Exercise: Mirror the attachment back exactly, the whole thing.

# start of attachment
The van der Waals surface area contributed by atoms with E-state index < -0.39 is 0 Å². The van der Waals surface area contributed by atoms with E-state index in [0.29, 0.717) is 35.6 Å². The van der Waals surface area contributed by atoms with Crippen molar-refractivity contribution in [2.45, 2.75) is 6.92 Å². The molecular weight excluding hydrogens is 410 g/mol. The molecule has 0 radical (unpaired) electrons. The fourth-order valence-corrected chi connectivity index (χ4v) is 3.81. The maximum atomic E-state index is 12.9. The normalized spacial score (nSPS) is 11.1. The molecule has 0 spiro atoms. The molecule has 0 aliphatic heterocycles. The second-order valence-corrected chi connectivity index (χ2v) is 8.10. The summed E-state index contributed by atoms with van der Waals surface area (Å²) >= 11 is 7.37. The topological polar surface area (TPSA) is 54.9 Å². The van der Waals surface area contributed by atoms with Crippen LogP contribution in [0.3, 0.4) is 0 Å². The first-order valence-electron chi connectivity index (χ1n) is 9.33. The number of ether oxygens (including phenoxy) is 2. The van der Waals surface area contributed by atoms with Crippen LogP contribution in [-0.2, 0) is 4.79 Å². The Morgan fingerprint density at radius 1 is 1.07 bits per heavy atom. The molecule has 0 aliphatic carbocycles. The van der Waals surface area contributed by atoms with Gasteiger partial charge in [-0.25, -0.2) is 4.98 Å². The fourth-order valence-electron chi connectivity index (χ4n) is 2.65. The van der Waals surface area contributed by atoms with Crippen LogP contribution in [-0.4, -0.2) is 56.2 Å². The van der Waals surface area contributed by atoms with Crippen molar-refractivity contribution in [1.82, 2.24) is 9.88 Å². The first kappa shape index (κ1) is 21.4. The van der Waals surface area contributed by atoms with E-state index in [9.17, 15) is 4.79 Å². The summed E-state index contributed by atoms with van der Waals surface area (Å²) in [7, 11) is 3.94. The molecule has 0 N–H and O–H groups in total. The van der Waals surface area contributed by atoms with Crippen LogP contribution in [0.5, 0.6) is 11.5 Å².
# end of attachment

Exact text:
The van der Waals surface area contributed by atoms with E-state index < -0.39 is 0 Å². The van der Waals surface area contributed by atoms with E-state index in [0.29, 0.717) is 35.6 Å². The van der Waals surface area contributed by atoms with Crippen molar-refractivity contribution in [2.45, 2.75) is 6.92 Å². The molecular weight excluding hydrogens is 410 g/mol. The molecule has 0 radical (unpaired) electrons. The fourth-order valence-corrected chi connectivity index (χ4v) is 3.81. The maximum atomic E-state index is 12.9. The normalized spacial score (nSPS) is 11.1. The molecule has 0 spiro atoms. The molecule has 0 aliphatic heterocycles. The second-order valence-corrected chi connectivity index (χ2v) is 8.10. The summed E-state index contributed by atoms with van der Waals surface area (Å²) >= 11 is 7.37. The topological polar surface area (TPSA) is 54.9 Å². The van der Waals surface area contributed by atoms with Crippen LogP contribution in [0.3, 0.4) is 0 Å². The first-order valence-electron chi connectivity index (χ1n) is 9.33. The number of ether oxygens (including phenoxy) is 2. The van der Waals surface area contributed by atoms with Crippen LogP contribution in [-0.2, 0) is 4.79 Å². The Morgan fingerprint density at radius 1 is 1.07 bits per heavy atom. The molecule has 0 aliphatic carbocycles. The van der Waals surface area contributed by atoms with Gasteiger partial charge in [-0.25, -0.2) is 4.98 Å². The fourth-order valence-electron chi connectivity index (χ4n) is 2.65. The van der Waals surface area contributed by atoms with Crippen LogP contribution in [-0.4, -0.2) is 56.2 Å². The van der Waals surface area contributed by atoms with Crippen molar-refractivity contribution in [1.82, 2.24) is 9.88 Å². The first kappa shape index (κ1) is 21.4. The van der Waals surface area contributed by atoms with E-state index in [9.17, 15) is 4.79 Å². The summed E-state index contributed by atoms with van der Waals surface area (Å²) in [7, 11) is 3.94. The molecule has 0 N–H and O–H groups in total. The van der Waals surface area contributed by atoms with Crippen LogP contribution in [0.5, 0.6) is 11.5 Å².